Mr. and Mrs. John K. Barber of Fillmore County

Mr. and Mrs. John K. Barber came to this neighborhood from Woodstock, Illinois, with a wagon and team. They were five weeks on the road, and were laid up one week because of bad weather. They arrived here on October 14, 1870. When upon recommendation he bought a filing without going to see the land. They used a sod shanty near the Turkey Creek, until their Dugout home, dugout barn, and cellar were ready for use, this being accomplished, they entered the new home in January, 1871.

They soon opened their home for religious purposes, and had the first preaching service held in Fillmore County, the Rev. Whiting, a Free Methodist, being the preacher. In their home was organized the first Sunday School in the County, a Mr. Snowdon coming from Lincoln, for that purpose, he bringing with him some twenty volumes of books to commence a library. After some months the preaching service and Sunday School were moved to the Mount Zion School House, where the Free Methodists carried on the work, the room often being packed full for the preaching.

Their first year of farming was not very encouraging, they had planted Sod Corn, Buckwheat, Squash, Turnips and Beans. Everything looked promising until a hail storm struck the farm, which dashed everything to pieces, excepting the turnips. This was in the month of July, the ‘hailstones being as large as pigeons eggs. Then it was that Mr. Barber longed for the old home and would have returned had it not been for Mrs. Barber refusing. She believed they could fight it out, so they remained and have made good. In spite of drawbacks they were able to have “high” living in those days, at any rate they can boast of having Venison for food; this was considered so good that some Esau came round when the Barbers were away from home and stole half of the precious “deer.” Mr. Barber also killed two Antelopes and received a share of Buffalo meat from Palmer Lancaster, this Mr. Lancaster, on one occasion, secured, with his own and Mr. Barber’s shot gun, thirteen out of a flock of fourteen wild Geese. During these early days the Geese and Cranes were so numerous that he paid a man one dollar a day to kill them off, otherwise there would have been no crops.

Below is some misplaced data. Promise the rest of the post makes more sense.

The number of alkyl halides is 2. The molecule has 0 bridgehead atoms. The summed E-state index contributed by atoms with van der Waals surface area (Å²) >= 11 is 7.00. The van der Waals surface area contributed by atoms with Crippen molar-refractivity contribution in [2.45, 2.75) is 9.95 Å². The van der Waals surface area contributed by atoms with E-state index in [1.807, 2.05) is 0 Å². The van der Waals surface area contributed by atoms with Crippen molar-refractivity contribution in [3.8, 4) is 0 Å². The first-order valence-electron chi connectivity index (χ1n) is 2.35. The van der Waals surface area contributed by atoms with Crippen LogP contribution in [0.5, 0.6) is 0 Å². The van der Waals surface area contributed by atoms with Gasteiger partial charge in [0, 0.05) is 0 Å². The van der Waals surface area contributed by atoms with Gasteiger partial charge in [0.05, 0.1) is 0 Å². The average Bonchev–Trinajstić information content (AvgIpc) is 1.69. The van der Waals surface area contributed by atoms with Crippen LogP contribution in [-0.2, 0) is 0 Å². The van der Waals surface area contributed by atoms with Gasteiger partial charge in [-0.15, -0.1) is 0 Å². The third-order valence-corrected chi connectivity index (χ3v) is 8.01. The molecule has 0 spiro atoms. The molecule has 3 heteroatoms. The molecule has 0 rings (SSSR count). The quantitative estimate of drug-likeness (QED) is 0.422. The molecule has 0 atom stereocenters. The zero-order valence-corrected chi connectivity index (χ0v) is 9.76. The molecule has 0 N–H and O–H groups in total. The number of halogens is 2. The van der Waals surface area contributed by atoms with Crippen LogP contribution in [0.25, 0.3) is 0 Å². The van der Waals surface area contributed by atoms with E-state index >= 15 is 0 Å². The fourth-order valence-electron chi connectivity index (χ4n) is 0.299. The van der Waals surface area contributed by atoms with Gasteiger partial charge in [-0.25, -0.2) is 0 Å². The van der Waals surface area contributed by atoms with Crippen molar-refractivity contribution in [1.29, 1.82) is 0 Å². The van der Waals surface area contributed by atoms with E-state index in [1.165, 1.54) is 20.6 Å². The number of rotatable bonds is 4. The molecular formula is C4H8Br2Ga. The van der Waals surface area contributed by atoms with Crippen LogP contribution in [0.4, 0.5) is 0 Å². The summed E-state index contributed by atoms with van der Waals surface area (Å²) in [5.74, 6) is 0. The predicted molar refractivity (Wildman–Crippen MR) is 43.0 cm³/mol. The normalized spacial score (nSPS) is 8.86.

It was no uncommon thin^ to have their home full of passing strangers, this of course meant a pull on their larder callers were usually fed. The Indians would often call, begging for “meat”, they must have heard of the good game caught near this homestead.

The Barbers like others suffered with the grasshoppers. The day of their arrival was very hot, even the meadow larks sought shade in the houses, then, what appeared to be a black cloud was seen to the North, and making its way in a South Westerly direction, grasshoppers began to fall and in twenty minutes the ground was covered, devastation, began, and soon everything green in the garden was eaten, the vines were stripped clean, and a beautiful cornfield of 100 acres was soon nothing but a patch of short coin stalks. Mr. Barber tried to save a cabbage patch by covering it with straw, but it was found the grasshoppers had made their way underneath, and only stalks remained, so he set fire to the straw, many thousands of grasshoppers perishing in the conflagration.

Mr. Barber helped to organize Fillmore County, this taking place in Mr. McCalla’s dug-out. He also helped to secure the placing of the County seat at Geneva; having the help of the Germans living in the South Eastern portion of the County in deciding the deal.


Pioneer Stories of the Pioneers of Fillmore and adjoining Counties, by G. R. McKeith, Press of Fillmore County News, Exeter, Nebraska, 1915.

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